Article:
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'Let the game flow': How VAR changes have brought back the tackle

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Roar Rookie
2 days ago

One of the biggest criticisms of the round-ball game in this country has long been that the players are soft, they fall over all the time and the referee always seems to buy it.

While this wasn’t always the case, in recent seasons some of this criticism has come to be justified with VAR at times hindering rather than helping.

For the last couple of seasons, the referring and accompanying VAR have really held the game back with constant free kicks for very minor contact and VAR taking an eternity to make any decision.

It has been frustrating for both the die-hard fans and even the casual observers.

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Euro 2020, held in 2021 due to the pandemic, saw a noticeable difference in how VAR was used and how the games were refereed compared to previous years in the English Premier League.

It was refreshing for VAR only to be used when there was a clear and obvious error from the on-pitch referee. This was always meant to be the threshold for any decisions to be overturned, but it so often wasn’t applied that way in recent seasons.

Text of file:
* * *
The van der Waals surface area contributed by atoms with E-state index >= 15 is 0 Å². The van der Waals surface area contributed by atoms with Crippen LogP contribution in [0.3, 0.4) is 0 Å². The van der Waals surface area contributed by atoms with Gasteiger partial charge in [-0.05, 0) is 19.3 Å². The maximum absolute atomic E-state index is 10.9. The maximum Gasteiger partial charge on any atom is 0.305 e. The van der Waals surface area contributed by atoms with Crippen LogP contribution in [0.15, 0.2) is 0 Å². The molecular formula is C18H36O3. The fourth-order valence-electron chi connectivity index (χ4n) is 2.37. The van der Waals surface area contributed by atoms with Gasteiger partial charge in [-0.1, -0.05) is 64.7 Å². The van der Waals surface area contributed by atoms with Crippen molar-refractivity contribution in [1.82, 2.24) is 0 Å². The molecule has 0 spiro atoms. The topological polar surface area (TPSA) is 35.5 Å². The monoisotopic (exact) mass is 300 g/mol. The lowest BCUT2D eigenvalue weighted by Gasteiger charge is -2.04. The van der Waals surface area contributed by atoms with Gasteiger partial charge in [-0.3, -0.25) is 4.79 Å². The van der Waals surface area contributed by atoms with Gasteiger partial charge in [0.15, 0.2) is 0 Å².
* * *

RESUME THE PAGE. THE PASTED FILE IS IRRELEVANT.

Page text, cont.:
The decisions also came quickly, so the game wasn’t held up for endless minutes while what seemed like a thousand replays were watched.

It was a huge relief to all fans and meant the football benefitted too. The games flowed. Goals could be celebrated.

EPL fans hoped that this would carry through to the new EPL season, but many doubted that it would.

But it has and what a difference it has made.

Christian Norgaard of Brentford celebrates with Bryan Mbeumo

(Photo by Eddie Keogh/Getty Images)

The referees chief Mike Riley, formerly a Premier League referee himself, spelled it out before the season.


“Fundamentally, we want the approach to be one that allows players to go out and express themselves and let the game flow,” he said.


He went on: “VAR teams will not intervene for trivial offences and the threshold for referee and VAR intervention will be slightly higher than it was last season”.

What a difference it has made.

Challenges that were previously pulled up as free kicks have been ignored. Play is being waved on while players roll around in mock pain on the ground. It is amazing how quickly they get up when they realise they didn’t get the decision!


The advantage rule has been applied much more, letting the game move on, and on a number of occasions leading to goals that previously wouldn’t have occurred.

VAR is only intervening when it should rather than for every brief touch.

Football is a contact sport and while nobody is advocating that we go back to the days of Norman Hunter or even Vinnie Jones, a good, hard, fair tackle has its place in football and it is good to see it back.

Not only that, but the new, and much improved, interpretations are a crowd pleaser with the only notable dissidents being Jurgen Klopp and Ole Gunnar Solskjaer.

Over time, even they must come to appreciate what an improvement it has made to the game.

The rhythms and speed of movement are what contribute to football being known as the beautiful game and by allowing these back into the game the referees have done themselves and all of us a great service.